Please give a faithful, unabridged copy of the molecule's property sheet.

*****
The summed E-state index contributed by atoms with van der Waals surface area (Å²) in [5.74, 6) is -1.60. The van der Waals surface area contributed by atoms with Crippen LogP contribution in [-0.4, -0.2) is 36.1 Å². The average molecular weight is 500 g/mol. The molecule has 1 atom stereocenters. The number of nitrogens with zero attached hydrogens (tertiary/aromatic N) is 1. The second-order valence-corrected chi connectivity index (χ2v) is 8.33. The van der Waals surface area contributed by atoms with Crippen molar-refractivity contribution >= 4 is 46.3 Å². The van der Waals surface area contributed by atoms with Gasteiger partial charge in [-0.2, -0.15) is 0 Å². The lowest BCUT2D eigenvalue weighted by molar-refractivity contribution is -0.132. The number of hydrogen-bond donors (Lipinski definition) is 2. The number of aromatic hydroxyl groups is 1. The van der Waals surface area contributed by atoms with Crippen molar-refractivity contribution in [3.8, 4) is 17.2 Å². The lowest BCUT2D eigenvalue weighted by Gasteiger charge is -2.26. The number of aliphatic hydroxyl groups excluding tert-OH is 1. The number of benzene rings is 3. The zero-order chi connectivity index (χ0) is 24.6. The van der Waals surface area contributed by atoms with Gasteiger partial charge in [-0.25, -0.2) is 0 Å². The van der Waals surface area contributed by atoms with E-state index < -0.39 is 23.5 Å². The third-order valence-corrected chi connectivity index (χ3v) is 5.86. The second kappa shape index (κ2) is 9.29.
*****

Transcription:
The summed E-state index contributed by atoms with van der Waals surface area (Å²) in [5.74, 6) is -1.60. The van der Waals surface area contributed by atoms with Crippen LogP contribution in [-0.4, -0.2) is 36.1 Å². The average molecular weight is 500 g/mol. The molecule has 1 atom stereocenters. The number of nitrogens with zero attached hydrogens (tertiary/aromatic N) is 1. The second-order valence-corrected chi connectivity index (χ2v) is 8.33. The van der Waals surface area contributed by atoms with Crippen molar-refractivity contribution >= 4 is 46.3 Å². The van der Waals surface area contributed by atoms with Gasteiger partial charge in [-0.2, -0.15) is 0 Å². The lowest BCUT2D eigenvalue weighted by molar-refractivity contribution is -0.132. The number of hydrogen-bond donors (Lipinski definition) is 2. The number of aromatic hydroxyl groups is 1. The van der Waals surface area contributed by atoms with Crippen molar-refractivity contribution in [3.8, 4) is 17.2 Å². The lowest BCUT2D eigenvalue weighted by Gasteiger charge is -2.26. The number of aliphatic hydroxyl groups excluding tert-OH is 1. The number of benzene rings is 3. The zero-order chi connectivity index (χ0) is 24.6. The van der Waals surface area contributed by atoms with Gasteiger partial charge in [-0.25, -0.2) is 0 Å². The van der Waals surface area contributed by atoms with E-state index < -0.39 is 23.5 Å². The third-order valence-corrected chi connectivity index (χ3v) is 5.86. The second kappa shape index (κ2) is 9.29.